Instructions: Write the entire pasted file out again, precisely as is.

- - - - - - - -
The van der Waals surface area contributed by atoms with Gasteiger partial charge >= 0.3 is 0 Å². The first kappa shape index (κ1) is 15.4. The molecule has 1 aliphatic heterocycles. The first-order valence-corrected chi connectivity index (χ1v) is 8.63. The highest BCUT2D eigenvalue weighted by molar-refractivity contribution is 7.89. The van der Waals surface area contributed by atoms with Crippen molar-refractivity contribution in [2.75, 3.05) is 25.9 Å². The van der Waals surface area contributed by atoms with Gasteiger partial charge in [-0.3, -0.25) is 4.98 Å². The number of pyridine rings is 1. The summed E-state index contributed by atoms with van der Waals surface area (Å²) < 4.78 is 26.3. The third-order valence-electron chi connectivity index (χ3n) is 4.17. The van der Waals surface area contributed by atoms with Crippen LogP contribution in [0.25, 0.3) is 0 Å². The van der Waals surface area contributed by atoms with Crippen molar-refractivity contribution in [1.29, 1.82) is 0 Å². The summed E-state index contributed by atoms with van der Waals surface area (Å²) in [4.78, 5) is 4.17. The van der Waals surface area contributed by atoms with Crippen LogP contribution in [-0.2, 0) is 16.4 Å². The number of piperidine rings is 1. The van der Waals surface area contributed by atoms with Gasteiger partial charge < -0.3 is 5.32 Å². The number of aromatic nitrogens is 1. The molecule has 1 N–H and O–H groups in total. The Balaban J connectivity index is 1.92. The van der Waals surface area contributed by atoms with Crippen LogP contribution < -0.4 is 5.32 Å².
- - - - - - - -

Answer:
The van der Waals surface area contributed by atoms with Gasteiger partial charge >= 0.3 is 0 Å². The first kappa shape index (κ1) is 15.4. The molecule has 1 aliphatic heterocycles. The first-order valence-corrected chi connectivity index (χ1v) is 8.63. The highest BCUT2D eigenvalue weighted by molar-refractivity contribution is 7.89. The van der Waals surface area contributed by atoms with Crippen molar-refractivity contribution in [2.75, 3.05) is 25.9 Å². The van der Waals surface area contributed by atoms with Gasteiger partial charge in [-0.3, -0.25) is 4.98 Å². The number of pyridine rings is 1. The summed E-state index contributed by atoms with van der Waals surface area (Å²) < 4.78 is 26.3. The third-order valence-electron chi connectivity index (χ3n) is 4.17. The van der Waals surface area contributed by atoms with Crippen LogP contribution in [0.25, 0.3) is 0 Å². The van der Waals surface area contributed by atoms with Crippen molar-refractivity contribution in [1.29, 1.82) is 0 Å². The summed E-state index contributed by atoms with van der Waals surface area (Å²) in [4.78, 5) is 4.17. The van der Waals surface area contributed by atoms with Crippen LogP contribution in [-0.2, 0) is 16.4 Å². The number of piperidine rings is 1. The van der Waals surface area contributed by atoms with Gasteiger partial charge < -0.3 is 5.32 Å². The number of aromatic nitrogens is 1. The molecule has 1 N–H and O–H groups in total. The Balaban J connectivity index is 1.92. The van der Waals surface area contributed by atoms with Crippen LogP contribution < -0.4 is 5.32 Å².